The main differences between ethers.js and Web3 streams are summarized in the image above. At a glance, you instantly notice that Moralis provides everything that ethers.js offers and more. However, let us cover each point in further detail to give an in-depth analysis of ethers.js vs Web3 streams! 

Why Choose Moralis? – Ethers.js vs Web3 Streams 

As the table from the image in the previous section illustrates, you can use both ethers.js and Moralis’ Web3 streams to listen to blockchain events in real-time. Both alternatives feature multiple chains, meaning you can monitor events for various networks. However, this only covers the similarities between ethers.js and Moralis’ Web3 streams; now, let us jump into the differences.

Ethers.js vs Moralis Streams

First up, with Moralis, you get 100% reliability, which is not always the case with ethers.js. When you set up a blockchain listener with ethers.js, you must add separate node providers, which in some instances, can be problematic. For example, the provider might not support the chains you want, and it will be challenging to be 100% certain that the nodes stay operational. Instead, with Moralis, you have a single, straightforward tech stack and always get real-time alerts via Web3 webhooks

Furthermore, you can add filters with Moralis when setting up Web3 streams. As such, you can target particular events and only receive webhooks for the data you are interested in. For example, you can set up streams to solely receive data regarding transactions exceeding a particular transfer amount. 

Additionally, with Moralis, you can pool several contract addresses into a single stream, and the webhooks inform you from where an event is emitted. This is not the case with ethers.js, where you must create separate listeners for all contracts you want to monitor.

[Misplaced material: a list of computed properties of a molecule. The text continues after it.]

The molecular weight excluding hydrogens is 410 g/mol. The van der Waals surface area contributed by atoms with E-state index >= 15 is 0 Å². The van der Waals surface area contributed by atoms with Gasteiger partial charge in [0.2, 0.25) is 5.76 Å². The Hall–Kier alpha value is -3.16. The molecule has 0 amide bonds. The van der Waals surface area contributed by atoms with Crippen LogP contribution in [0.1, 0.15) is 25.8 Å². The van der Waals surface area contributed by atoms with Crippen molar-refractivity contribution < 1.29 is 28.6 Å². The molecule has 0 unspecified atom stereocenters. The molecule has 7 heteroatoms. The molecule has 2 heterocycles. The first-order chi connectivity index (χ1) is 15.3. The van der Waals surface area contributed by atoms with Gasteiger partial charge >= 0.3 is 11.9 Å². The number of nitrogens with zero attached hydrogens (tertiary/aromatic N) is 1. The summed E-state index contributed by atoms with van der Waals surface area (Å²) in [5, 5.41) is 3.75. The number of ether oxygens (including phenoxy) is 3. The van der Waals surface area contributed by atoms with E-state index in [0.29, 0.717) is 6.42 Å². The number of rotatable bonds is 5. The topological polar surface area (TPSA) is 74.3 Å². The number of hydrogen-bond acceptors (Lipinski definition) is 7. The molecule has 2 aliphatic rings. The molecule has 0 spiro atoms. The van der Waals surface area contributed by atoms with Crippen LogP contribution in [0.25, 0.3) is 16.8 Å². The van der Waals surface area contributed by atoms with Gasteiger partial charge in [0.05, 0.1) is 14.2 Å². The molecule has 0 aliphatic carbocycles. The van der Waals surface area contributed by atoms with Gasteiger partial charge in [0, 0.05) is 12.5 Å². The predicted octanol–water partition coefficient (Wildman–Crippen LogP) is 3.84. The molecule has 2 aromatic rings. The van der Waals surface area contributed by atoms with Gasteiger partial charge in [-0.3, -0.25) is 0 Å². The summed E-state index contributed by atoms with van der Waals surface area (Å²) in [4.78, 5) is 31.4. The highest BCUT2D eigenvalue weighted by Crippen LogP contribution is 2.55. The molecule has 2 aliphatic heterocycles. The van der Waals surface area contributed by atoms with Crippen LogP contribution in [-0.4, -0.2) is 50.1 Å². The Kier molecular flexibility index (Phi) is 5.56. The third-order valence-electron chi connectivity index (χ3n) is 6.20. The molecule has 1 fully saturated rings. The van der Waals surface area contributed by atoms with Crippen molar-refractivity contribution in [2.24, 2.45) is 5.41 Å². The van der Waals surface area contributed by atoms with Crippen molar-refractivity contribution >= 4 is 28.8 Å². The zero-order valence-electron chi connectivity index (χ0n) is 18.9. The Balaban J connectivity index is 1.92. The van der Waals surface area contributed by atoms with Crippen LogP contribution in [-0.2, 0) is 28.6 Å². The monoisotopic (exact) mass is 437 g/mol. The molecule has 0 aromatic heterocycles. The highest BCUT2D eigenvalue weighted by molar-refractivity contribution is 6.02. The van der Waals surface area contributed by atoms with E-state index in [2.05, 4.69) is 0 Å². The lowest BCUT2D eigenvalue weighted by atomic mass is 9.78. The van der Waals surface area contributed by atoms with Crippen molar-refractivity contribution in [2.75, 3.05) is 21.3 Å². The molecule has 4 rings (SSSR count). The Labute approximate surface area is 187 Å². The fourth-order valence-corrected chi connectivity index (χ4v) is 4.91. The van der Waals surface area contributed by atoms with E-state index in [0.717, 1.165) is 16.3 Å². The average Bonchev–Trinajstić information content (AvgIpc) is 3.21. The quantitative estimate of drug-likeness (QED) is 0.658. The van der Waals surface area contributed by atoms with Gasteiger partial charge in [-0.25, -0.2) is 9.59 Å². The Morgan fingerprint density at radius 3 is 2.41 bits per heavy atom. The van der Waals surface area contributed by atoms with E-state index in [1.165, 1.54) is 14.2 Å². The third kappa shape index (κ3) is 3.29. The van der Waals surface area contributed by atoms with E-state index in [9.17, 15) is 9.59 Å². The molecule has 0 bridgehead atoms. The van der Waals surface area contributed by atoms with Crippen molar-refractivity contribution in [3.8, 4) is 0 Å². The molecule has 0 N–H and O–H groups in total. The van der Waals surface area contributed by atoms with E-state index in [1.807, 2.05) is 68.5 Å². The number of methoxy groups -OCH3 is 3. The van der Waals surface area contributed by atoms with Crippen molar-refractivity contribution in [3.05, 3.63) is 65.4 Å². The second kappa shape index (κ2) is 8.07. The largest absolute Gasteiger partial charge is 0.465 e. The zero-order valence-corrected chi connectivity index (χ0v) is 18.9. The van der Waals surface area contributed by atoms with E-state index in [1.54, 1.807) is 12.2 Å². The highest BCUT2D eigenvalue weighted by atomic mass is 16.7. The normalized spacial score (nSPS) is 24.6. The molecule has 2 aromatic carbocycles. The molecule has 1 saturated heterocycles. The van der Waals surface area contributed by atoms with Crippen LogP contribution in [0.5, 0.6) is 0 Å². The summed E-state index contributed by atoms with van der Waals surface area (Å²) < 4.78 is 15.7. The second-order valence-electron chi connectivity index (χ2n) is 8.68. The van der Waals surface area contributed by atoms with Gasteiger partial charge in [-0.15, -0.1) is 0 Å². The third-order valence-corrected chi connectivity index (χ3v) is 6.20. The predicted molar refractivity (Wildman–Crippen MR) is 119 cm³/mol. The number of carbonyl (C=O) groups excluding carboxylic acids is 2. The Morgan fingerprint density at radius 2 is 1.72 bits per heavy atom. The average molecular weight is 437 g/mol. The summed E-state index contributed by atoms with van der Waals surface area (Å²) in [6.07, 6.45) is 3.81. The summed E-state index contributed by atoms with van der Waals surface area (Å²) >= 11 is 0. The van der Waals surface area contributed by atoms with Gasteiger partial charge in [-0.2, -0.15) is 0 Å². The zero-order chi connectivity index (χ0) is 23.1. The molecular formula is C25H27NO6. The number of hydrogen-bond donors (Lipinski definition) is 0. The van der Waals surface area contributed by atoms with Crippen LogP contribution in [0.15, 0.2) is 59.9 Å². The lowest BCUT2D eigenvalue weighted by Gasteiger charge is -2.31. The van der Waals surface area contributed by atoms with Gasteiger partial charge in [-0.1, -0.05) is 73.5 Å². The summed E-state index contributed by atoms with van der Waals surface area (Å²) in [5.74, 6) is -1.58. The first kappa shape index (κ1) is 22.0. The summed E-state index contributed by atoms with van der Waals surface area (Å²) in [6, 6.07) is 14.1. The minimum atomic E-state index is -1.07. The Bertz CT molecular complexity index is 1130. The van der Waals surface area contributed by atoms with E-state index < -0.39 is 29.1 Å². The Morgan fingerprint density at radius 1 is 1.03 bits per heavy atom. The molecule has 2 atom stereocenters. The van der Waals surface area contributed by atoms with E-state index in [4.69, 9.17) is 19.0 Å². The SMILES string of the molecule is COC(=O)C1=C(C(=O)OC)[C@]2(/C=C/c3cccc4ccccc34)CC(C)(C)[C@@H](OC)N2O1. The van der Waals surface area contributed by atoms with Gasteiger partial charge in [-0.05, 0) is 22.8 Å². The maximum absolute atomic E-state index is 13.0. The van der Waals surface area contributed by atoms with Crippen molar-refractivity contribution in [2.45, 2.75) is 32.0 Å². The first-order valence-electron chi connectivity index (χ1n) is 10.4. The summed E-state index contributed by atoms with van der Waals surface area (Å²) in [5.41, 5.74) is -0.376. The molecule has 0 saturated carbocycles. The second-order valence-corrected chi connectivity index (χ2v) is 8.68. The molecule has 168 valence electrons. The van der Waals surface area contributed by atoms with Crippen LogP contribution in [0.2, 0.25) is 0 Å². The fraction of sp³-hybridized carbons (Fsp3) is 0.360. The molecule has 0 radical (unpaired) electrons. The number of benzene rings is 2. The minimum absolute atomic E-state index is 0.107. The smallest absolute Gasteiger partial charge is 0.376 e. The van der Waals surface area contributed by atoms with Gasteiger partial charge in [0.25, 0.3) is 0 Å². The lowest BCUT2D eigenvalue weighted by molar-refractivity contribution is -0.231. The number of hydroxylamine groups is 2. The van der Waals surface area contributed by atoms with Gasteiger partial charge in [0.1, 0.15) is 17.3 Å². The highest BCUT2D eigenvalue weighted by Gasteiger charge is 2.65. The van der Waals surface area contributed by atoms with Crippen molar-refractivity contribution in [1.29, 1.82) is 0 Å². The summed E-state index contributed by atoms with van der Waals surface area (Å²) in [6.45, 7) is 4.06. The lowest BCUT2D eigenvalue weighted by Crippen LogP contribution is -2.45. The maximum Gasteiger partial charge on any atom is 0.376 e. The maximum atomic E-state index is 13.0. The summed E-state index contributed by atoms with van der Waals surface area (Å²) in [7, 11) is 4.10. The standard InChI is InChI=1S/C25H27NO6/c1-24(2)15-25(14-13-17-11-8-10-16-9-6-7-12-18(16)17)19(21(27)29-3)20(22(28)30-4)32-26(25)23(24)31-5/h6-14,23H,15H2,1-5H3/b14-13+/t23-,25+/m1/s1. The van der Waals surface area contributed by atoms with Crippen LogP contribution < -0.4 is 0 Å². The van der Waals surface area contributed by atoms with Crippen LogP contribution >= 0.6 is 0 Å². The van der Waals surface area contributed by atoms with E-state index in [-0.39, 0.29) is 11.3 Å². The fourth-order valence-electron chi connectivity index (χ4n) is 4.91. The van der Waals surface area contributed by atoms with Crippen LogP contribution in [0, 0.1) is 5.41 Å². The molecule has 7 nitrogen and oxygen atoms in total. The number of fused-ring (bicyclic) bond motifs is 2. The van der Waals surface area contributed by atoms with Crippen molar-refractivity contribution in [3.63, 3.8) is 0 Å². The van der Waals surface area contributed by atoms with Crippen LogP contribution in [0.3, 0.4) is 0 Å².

Finally, you can also use Moralis to listen to wallet addresses. As such, you can receive webhooks when wallets perform a specific action. Moreover, the data received from Web3 streams get parsed, meaning you do not have to worry about additional processing. As such, you receive all the data you need ready for use straight out of the box! 

Ethers.js vs Web3 Streams – Which is the Best Option for Developers? 

With a comparison of ethers.js vs Web3 streams, you are now familiar with the differences between the two options. However, to make the distinction even more straightforward and highlight the benefits of working with Moralis compared to ethers.js, the following sections explore practical examples based on these two alternatives. As such, let us start by taking a closer look at setting up a blockchain listener with ethers.js! 

Ethers.js Practical Example 

In the following ethers.js example, we will briefly cover the code for setting up a blockchain listener for monitoring the USD coin smart contract. Specifically, we are going to monitor the contract’s transfer events. Nevertheless, you can find what the entirety of the code looks like in the following image: 

Code example Ethers.

The main section is the ”getTransfer()” function, where we initially add the contract address. From there, we specify the ”provider” using one of the ethers.js library’s modules. Since we need to add the node provider when working with ethers.js, we lose some reliability as we cannot know with 100% certainty that they can keep their nodes fully operational at all times. We also need to ensure that the provider supports our interested chains.

From there, we create a new ”contract” object with ”usdcAddress” and ”provider” as parameters. Next, we set the listener to monitor the contract’s ”Transfer” events. Lastly, we finally console-log the results. 

Now, once you run the code from the screenshot above, it will return information regarding USDC transfers, and it can look something like this: 

The ethers.js blockchain listener returns various information, such as the ”to” and ”from” addresses and event data, such as the ”blockNumber“, ”blockHash”, ”transactionHash”, etc. However, this does not contain parsed data, and we cannot, for example, directly determine exactly from which contract the data originates. 

This is a great start, but you get much more with Moralis! Thus, let us dive into the Moralis Web3 Streams API example to explore what makes this a superior alternative! 

Moralis’ Web3 Streams Practical Example